When you are changing the configuration of your rifle it is important to remember that just because almost any part will interchange between guns, the final product may not be legal without prior registration with BATF, or it may not be legal at all. If you start out with a pre-ban “assault rifle” you can avoid many legal hassles associated with “manufacturing a post-ban assault rifle”. Just having the pre-ban rifle to start with allows you to purchase barrels with bayonet lugs and flash hiders. If you start with a post-ban rifle, it must remain in a post-ban configuration such as no collapsing stock, bayonet lug or flash hider. Most of the parts suppliers now carry almost identical parts kits that will fit either category to keep you on the right side of the law. Just make sure that you mention to the supplier which rifle you are starting with.

Another configuration problem you should be aware of is maintaining the correct legal barrel length. If you are starting with a 20” barreled, full size pre-ban rifle, you can buy a carbine parts kit and install a 16” barrel and collapsible stock but the barrel can not be shorter than 16”. Almost every parts dealer sells barrels and barreled upper receivers as short as 10”, and yes they would look pretty darn sexy on your new carbine, but this would change the status of your firearm to an illegal short barreled rifle. These short uppers are sold primarily as machine gun replacement barrels where barrel length is not an issue. Should you wish to install one of these on your semi-auto, pre-ban rifle you may do so, but you need to fill out a BATF Form 1 (see Small Arms Review Vol. 1 No. 10) and have it approved prior to ordering the short barrel. Without doing so the mere possession of the short barrel combined with possession of a semi lower receiver can constitute possession of an unregistered short barreled rifle.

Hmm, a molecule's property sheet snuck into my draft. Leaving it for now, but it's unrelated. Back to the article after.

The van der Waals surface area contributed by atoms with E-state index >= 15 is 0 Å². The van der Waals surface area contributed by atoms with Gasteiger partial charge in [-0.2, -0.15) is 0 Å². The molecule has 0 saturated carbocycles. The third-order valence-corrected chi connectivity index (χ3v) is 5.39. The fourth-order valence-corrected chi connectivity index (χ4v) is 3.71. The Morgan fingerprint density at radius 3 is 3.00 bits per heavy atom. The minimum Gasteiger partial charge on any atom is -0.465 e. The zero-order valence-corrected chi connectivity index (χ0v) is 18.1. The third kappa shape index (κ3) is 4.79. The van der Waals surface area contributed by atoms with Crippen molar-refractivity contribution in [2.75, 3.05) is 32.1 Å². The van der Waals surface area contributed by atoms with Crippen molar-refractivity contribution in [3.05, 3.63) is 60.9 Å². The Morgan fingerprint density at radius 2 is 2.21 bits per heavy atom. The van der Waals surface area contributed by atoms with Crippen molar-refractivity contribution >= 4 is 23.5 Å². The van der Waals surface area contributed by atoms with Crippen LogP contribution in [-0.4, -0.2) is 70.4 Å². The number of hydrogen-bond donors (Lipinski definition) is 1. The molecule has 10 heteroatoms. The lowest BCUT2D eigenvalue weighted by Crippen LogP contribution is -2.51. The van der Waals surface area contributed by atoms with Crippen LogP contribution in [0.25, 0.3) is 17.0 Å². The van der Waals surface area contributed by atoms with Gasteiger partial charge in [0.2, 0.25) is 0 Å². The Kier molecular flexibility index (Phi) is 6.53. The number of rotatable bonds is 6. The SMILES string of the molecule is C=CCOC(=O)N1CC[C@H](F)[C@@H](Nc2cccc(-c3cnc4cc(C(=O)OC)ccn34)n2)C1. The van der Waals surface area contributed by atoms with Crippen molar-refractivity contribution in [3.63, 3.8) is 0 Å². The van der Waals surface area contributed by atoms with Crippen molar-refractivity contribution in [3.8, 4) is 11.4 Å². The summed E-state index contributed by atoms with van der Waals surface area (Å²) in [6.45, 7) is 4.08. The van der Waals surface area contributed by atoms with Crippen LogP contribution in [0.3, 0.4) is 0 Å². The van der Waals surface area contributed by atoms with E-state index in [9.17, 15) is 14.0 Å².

If you should desire the look of a short barrel but don’t want the expense of registering the gun as a short barreled rifle you can always purchase the short barrel with a permanently attached flash hider that brings the total barrel length to over 16”. Permanently attached means just that, permanent. A little red Loc-Tite® will not do the trick here. Most are at a minimum silver soldered, and I always drill, blind pin and tig them just to be absolutely certain it is not coming off.

You also want to be aware of the differences between some problematic M16 parts that can be interchange with your AR-15 parts and also cause legal problems. Just as serious as the barrel length, the mere possession of an M16 trigger, sear, bolt carrier, hammer or disconnector combined with possession of a semi auto AR-15 lower can constitute possession of an unregistered machine gun. You don’t want to go there. Make sure you specify to the parts dealer that you are building a SEMI and again, whether it is a POST BAN rifle or a PRE BAN rifle.

The photos placed on the pages with this column represent just a small sampling of the many configurations possible to have with the same lower receiver. These photos were taken on a few different ones. Some of the hand guards or flash hiders don’t necessarily match the correct upper receiver’s to emulate originals, but you can build any combination you wish. The sky is the limit. Of course, there is no guarantee that you won’t like all the configurations and you even many want to own them all at once. This means several lower receivers and much more expense but, hey, who is sweating the details. We all have to start somewhere. Have fun and be safe.

Parts Sources

Cherokee Accessories

Cheek Pieces
2128 Farril Ave.
Dept. SAR
Union City CA 94587

424 W. Orchard Way
Dept. SAR
Gilbert, AZ 85233

Bushmaster Firearms
AR-15 Parts & Tools
999 Roosevelt Trail
Dept. SAR
Windham, ME 04062

AR-15 Parts & Tools
13983 Industry Ave.
Dept. SAR
Becker, MN 55308

J&T Distributing
AR-15 Parts & Tools
Box 430
Dept. SAR
Winchester, KY 40391

M&A Parts
AR-15 Parts & Tools
P.O. Box 32
Dept. SAR
Lake Zurich, IL 60047

Mounts and Rails
3602 E. 42nd Stravenue
Dept. SAR
Tucson, AZ 85713

This article first appeared in Small Arms Review V5N8 (May 2002)
and was posted online on January 24, 2014